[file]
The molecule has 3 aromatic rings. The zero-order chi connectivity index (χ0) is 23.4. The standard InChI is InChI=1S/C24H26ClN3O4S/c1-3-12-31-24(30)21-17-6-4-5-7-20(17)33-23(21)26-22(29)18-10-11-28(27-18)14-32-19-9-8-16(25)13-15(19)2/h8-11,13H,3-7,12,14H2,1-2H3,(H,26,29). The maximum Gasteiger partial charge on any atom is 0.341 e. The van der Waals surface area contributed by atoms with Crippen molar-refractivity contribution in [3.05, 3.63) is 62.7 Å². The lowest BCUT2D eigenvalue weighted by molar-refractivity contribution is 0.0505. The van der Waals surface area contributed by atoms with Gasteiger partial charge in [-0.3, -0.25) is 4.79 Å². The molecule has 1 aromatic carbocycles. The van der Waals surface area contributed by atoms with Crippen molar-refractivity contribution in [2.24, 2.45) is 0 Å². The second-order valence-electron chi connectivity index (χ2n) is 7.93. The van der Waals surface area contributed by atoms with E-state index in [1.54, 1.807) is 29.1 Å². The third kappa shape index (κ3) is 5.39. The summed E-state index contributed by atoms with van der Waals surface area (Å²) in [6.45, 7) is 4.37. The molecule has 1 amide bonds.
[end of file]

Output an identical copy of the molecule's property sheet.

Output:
The molecule has 3 aromatic rings. The zero-order chi connectivity index (χ0) is 23.4. The standard InChI is InChI=1S/C24H26ClN3O4S/c1-3-12-31-24(30)21-17-6-4-5-7-20(17)33-23(21)26-22(29)18-10-11-28(27-18)14-32-19-9-8-16(25)13-15(19)2/h8-11,13H,3-7,12,14H2,1-2H3,(H,26,29). The maximum Gasteiger partial charge on any atom is 0.341 e. The van der Waals surface area contributed by atoms with Crippen molar-refractivity contribution in [3.05, 3.63) is 62.7 Å². The lowest BCUT2D eigenvalue weighted by molar-refractivity contribution is 0.0505. The van der Waals surface area contributed by atoms with Gasteiger partial charge in [-0.3, -0.25) is 4.79 Å². The molecule has 1 aromatic carbocycles. The van der Waals surface area contributed by atoms with Crippen molar-refractivity contribution in [2.24, 2.45) is 0 Å². The second-order valence-electron chi connectivity index (χ2n) is 7.93. The van der Waals surface area contributed by atoms with E-state index in [1.54, 1.807) is 29.1 Å². The third kappa shape index (κ3) is 5.39. The summed E-state index contributed by atoms with van der Waals surface area (Å²) in [6.45, 7) is 4.37. The molecule has 1 amide bonds.